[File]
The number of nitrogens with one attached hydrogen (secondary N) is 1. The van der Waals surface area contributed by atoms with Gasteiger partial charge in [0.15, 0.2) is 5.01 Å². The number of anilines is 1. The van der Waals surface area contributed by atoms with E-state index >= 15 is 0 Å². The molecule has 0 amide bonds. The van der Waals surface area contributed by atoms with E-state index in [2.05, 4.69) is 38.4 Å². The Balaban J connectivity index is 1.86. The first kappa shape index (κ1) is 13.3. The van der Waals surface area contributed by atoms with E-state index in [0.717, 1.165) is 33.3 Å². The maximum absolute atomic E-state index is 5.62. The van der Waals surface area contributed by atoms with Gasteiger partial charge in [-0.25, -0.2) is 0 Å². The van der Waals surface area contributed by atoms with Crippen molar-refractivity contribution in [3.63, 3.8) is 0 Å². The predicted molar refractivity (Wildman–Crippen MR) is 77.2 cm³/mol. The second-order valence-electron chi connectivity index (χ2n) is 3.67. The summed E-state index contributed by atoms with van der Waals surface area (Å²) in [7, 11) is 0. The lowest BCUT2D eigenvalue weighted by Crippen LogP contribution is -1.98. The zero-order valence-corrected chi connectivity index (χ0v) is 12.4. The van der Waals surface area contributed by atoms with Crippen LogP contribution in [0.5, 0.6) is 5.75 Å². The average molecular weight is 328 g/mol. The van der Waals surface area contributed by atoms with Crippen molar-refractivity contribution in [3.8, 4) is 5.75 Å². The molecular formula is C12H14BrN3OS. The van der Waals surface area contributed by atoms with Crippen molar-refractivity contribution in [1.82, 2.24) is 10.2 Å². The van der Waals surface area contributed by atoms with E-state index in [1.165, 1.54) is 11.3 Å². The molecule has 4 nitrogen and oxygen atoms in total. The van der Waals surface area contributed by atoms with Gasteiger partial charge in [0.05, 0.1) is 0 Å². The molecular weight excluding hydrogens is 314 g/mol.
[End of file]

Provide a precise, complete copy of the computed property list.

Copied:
The number of nitrogens with one attached hydrogen (secondary N) is 1. The van der Waals surface area contributed by atoms with Gasteiger partial charge in [0.15, 0.2) is 5.01 Å². The number of anilines is 1. The van der Waals surface area contributed by atoms with E-state index >= 15 is 0 Å². The molecule has 0 amide bonds. The van der Waals surface area contributed by atoms with E-state index in [2.05, 4.69) is 38.4 Å². The Balaban J connectivity index is 1.86. The first kappa shape index (κ1) is 13.3. The van der Waals surface area contributed by atoms with E-state index in [0.717, 1.165) is 33.3 Å². The maximum absolute atomic E-state index is 5.62. The van der Waals surface area contributed by atoms with Gasteiger partial charge in [-0.25, -0.2) is 0 Å². The van der Waals surface area contributed by atoms with Crippen molar-refractivity contribution in [3.63, 3.8) is 0 Å². The predicted molar refractivity (Wildman–Crippen MR) is 77.2 cm³/mol. The second-order valence-electron chi connectivity index (χ2n) is 3.67. The summed E-state index contributed by atoms with van der Waals surface area (Å²) in [7, 11) is 0. The lowest BCUT2D eigenvalue weighted by Crippen LogP contribution is -1.98. The zero-order valence-corrected chi connectivity index (χ0v) is 12.4. The van der Waals surface area contributed by atoms with Crippen LogP contribution in [0.5, 0.6) is 5.75 Å². The average molecular weight is 328 g/mol. The van der Waals surface area contributed by atoms with Crippen molar-refractivity contribution in [3.8, 4) is 5.75 Å². The molecular formula is C12H14BrN3OS. The van der Waals surface area contributed by atoms with Crippen molar-refractivity contribution in [1.82, 2.24) is 10.2 Å². The van der Waals surface area contributed by atoms with E-state index in [1.165, 1.54) is 11.3 Å². The molecule has 4 nitrogen and oxygen atoms in total. The van der Waals surface area contributed by atoms with Gasteiger partial charge in [0.05, 0.1) is 0 Å². The molecular weight excluding hydrogens is 314 g/mol.